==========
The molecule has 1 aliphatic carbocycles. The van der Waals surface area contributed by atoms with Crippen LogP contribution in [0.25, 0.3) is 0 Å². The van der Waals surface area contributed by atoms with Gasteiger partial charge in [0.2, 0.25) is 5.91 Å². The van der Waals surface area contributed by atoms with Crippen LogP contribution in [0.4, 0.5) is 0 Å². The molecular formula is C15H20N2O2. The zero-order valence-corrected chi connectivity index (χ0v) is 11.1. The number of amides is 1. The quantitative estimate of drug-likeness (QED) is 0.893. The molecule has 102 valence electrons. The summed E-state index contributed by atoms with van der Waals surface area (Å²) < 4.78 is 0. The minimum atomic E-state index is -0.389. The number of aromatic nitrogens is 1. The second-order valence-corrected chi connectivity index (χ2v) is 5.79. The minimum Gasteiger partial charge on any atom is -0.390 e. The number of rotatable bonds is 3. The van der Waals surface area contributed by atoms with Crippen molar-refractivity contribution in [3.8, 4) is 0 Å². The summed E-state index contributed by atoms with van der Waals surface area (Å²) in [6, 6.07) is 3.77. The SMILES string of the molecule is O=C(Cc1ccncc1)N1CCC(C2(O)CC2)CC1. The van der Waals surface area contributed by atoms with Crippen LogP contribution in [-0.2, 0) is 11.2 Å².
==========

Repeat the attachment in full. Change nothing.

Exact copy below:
The molecule has 1 aliphatic carbocycles. The van der Waals surface area contributed by atoms with Crippen LogP contribution in [0.25, 0.3) is 0 Å². The van der Waals surface area contributed by atoms with Gasteiger partial charge in [0.2, 0.25) is 5.91 Å². The van der Waals surface area contributed by atoms with Crippen LogP contribution in [0.4, 0.5) is 0 Å². The molecular formula is C15H20N2O2. The zero-order valence-corrected chi connectivity index (χ0v) is 11.1. The number of amides is 1. The quantitative estimate of drug-likeness (QED) is 0.893. The molecule has 102 valence electrons. The summed E-state index contributed by atoms with van der Waals surface area (Å²) < 4.78 is 0. The minimum atomic E-state index is -0.389. The number of aromatic nitrogens is 1. The second-order valence-corrected chi connectivity index (χ2v) is 5.79. The minimum Gasteiger partial charge on any atom is -0.390 e. The number of rotatable bonds is 3. The van der Waals surface area contributed by atoms with Crippen molar-refractivity contribution in [3.8, 4) is 0 Å². The summed E-state index contributed by atoms with van der Waals surface area (Å²) in [6, 6.07) is 3.77. The SMILES string of the molecule is O=C(Cc1ccncc1)N1CCC(C2(O)CC2)CC1. The van der Waals surface area contributed by atoms with Crippen LogP contribution in [-0.2, 0) is 11.2 Å².